Republicans introduce sweeping Social Security reforms
Reforms need to be made to Social Security to keep the program as healthy as possible for future generations. While more than a dozen possible fixes have been proposed (some of which resolve a portion of the budgetary shortfall), Congress has been unable to agree upon a solution.
Last month the Republican chairman of the Ways and Means Social Security subcommittee, Rep. Sam Johnson (R-Texas), laid out his encompassing plan to "save Social Security," which included more than a half-dozen talking points. While I'd encourage you to read up on the plan in more detail, here's the meat and potatoes of what Johnson's Social Security reform calls for:
The Social Security Reform Act of 2016 would gradually raise the full retirement age from 67 (which will be the FRA by 2022) to age 69.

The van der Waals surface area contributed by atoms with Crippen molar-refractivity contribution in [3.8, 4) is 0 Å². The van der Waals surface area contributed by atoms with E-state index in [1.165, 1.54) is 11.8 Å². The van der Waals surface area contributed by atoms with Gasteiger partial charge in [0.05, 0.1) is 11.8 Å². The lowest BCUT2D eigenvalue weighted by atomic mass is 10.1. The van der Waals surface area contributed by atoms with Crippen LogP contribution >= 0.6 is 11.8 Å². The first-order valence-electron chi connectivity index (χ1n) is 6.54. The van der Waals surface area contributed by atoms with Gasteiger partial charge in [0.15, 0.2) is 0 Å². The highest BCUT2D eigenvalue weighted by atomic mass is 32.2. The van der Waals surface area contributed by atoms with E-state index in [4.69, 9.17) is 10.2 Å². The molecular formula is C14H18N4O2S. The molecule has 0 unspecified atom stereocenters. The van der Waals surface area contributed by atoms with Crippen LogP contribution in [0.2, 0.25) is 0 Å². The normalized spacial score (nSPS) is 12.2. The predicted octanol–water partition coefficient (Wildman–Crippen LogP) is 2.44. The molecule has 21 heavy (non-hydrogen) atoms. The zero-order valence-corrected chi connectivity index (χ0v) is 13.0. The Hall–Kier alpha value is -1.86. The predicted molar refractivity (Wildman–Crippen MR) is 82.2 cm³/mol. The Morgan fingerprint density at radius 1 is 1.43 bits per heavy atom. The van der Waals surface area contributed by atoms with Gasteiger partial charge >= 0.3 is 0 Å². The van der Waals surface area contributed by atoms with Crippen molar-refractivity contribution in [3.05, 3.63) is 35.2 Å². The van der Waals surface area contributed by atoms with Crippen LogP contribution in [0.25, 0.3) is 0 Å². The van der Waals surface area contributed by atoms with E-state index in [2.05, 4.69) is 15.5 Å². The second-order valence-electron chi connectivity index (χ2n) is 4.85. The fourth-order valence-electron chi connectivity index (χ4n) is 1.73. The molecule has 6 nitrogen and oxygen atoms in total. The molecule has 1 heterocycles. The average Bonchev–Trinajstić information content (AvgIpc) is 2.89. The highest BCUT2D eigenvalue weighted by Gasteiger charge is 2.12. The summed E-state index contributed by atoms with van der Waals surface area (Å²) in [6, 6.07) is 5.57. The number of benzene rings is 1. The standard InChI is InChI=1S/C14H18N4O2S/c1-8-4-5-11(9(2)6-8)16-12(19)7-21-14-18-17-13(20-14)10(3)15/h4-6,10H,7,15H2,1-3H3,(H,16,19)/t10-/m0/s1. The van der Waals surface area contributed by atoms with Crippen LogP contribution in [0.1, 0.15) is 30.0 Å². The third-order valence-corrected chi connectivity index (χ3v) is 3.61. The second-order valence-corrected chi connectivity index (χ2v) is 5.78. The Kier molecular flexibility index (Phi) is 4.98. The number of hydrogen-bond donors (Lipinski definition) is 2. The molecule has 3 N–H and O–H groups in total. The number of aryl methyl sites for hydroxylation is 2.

The taxation of Social Security benefits would begin to phase out in 2045 and be eliminated completely by 2054.
The Consumer Price Index for Urban Wage Earners and Clerical Workers (CPI-W) would be replaced as the figure tied to Social Security's cost-of-living adjustments (COLA) in favor of the Chained CPI.
The retirement earnings test, whereby the Social Security Administration can withhold a portion of your benefits if you earn more than a stated threshold in a year, would be abandoned.
Lower-income retirees would see their benefits increase, and the minimum retirement benefit would be lifted for those who worked at least 11 years.
As you might have imagined, the Republican proposal has received harsh criticism. For instance, raising the retirement age reduces payouts for all Social Security recipients based on where the full retirement age stands now. The Chained CPI also grows at a slower rate than the CPI-W, suggesting that retired workers would see smaller benefit raises in the future than they're receiving now.